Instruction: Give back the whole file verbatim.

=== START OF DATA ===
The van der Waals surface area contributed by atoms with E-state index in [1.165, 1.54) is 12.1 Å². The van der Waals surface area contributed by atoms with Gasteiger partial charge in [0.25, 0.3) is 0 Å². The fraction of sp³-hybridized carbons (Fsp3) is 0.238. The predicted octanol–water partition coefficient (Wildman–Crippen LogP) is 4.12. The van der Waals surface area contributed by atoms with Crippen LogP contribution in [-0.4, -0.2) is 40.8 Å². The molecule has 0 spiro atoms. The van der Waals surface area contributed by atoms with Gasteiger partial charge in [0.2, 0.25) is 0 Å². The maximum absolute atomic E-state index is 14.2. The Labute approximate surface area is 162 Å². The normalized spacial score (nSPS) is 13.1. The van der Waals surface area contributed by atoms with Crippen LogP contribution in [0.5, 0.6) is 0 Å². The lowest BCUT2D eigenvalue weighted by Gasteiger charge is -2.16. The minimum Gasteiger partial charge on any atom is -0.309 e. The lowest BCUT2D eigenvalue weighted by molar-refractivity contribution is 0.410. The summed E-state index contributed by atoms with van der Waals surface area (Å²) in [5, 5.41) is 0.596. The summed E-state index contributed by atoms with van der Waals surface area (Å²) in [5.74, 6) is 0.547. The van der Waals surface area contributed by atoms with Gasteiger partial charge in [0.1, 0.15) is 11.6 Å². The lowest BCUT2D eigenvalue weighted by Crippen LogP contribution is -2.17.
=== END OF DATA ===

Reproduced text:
The van der Waals surface area contributed by atoms with E-state index in [1.165, 1.54) is 12.1 Å². The van der Waals surface area contributed by atoms with Gasteiger partial charge in [0.25, 0.3) is 0 Å². The fraction of sp³-hybridized carbons (Fsp3) is 0.238. The predicted octanol–water partition coefficient (Wildman–Crippen LogP) is 4.12. The van der Waals surface area contributed by atoms with Crippen LogP contribution in [-0.4, -0.2) is 40.8 Å². The molecule has 0 spiro atoms. The van der Waals surface area contributed by atoms with Gasteiger partial charge in [0.2, 0.25) is 0 Å². The maximum absolute atomic E-state index is 14.2. The Labute approximate surface area is 162 Å². The normalized spacial score (nSPS) is 13.1. The van der Waals surface area contributed by atoms with Crippen LogP contribution in [0.5, 0.6) is 0 Å². The lowest BCUT2D eigenvalue weighted by Gasteiger charge is -2.16. The minimum Gasteiger partial charge on any atom is -0.309 e. The lowest BCUT2D eigenvalue weighted by molar-refractivity contribution is 0.410. The summed E-state index contributed by atoms with van der Waals surface area (Å²) in [5, 5.41) is 0.596. The summed E-state index contributed by atoms with van der Waals surface area (Å²) in [5.74, 6) is 0.547. The van der Waals surface area contributed by atoms with Gasteiger partial charge in [0.1, 0.15) is 11.6 Å². The lowest BCUT2D eigenvalue weighted by Crippen LogP contribution is -2.17.